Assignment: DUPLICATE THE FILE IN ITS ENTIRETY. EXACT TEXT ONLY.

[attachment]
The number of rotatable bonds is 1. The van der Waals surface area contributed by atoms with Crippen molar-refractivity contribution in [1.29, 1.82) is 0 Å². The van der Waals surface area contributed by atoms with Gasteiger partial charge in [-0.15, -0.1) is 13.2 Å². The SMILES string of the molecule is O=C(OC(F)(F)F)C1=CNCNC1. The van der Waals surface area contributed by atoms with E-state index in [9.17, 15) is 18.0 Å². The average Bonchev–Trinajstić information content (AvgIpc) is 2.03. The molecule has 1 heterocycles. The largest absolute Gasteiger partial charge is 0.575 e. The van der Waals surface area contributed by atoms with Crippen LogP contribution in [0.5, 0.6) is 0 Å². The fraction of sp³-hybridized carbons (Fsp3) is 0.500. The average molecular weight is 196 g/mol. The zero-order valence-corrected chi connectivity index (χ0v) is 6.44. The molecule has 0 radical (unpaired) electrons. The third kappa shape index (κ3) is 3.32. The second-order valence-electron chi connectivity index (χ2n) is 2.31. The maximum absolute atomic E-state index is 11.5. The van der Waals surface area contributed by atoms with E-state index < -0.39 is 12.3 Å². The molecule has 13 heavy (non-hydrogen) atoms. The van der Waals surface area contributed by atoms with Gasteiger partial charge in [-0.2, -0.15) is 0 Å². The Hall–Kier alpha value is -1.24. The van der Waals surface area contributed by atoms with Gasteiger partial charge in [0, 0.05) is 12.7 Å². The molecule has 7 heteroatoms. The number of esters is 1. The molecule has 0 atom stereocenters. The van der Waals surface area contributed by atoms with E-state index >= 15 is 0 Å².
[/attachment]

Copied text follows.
The number of rotatable bonds is 1. The van der Waals surface area contributed by atoms with Crippen molar-refractivity contribution in [1.29, 1.82) is 0 Å². The van der Waals surface area contributed by atoms with Gasteiger partial charge in [-0.15, -0.1) is 13.2 Å². The SMILES string of the molecule is O=C(OC(F)(F)F)C1=CNCNC1. The van der Waals surface area contributed by atoms with E-state index in [9.17, 15) is 18.0 Å². The average Bonchev–Trinajstić information content (AvgIpc) is 2.03. The molecule has 1 heterocycles. The largest absolute Gasteiger partial charge is 0.575 e. The van der Waals surface area contributed by atoms with Crippen LogP contribution in [0.5, 0.6) is 0 Å². The fraction of sp³-hybridized carbons (Fsp3) is 0.500. The average molecular weight is 196 g/mol. The zero-order valence-corrected chi connectivity index (χ0v) is 6.44. The molecule has 0 radical (unpaired) electrons. The third kappa shape index (κ3) is 3.32. The second-order valence-electron chi connectivity index (χ2n) is 2.31. The maximum absolute atomic E-state index is 11.5. The van der Waals surface area contributed by atoms with E-state index < -0.39 is 12.3 Å². The molecule has 13 heavy (non-hydrogen) atoms. The van der Waals surface area contributed by atoms with Gasteiger partial charge in [-0.2, -0.15) is 0 Å². The Hall–Kier alpha value is -1.24. The van der Waals surface area contributed by atoms with Gasteiger partial charge in [0, 0.05) is 12.7 Å². The molecule has 7 heteroatoms. The number of esters is 1. The molecule has 0 atom stereocenters. The van der Waals surface area contributed by atoms with E-state index >= 15 is 0 Å².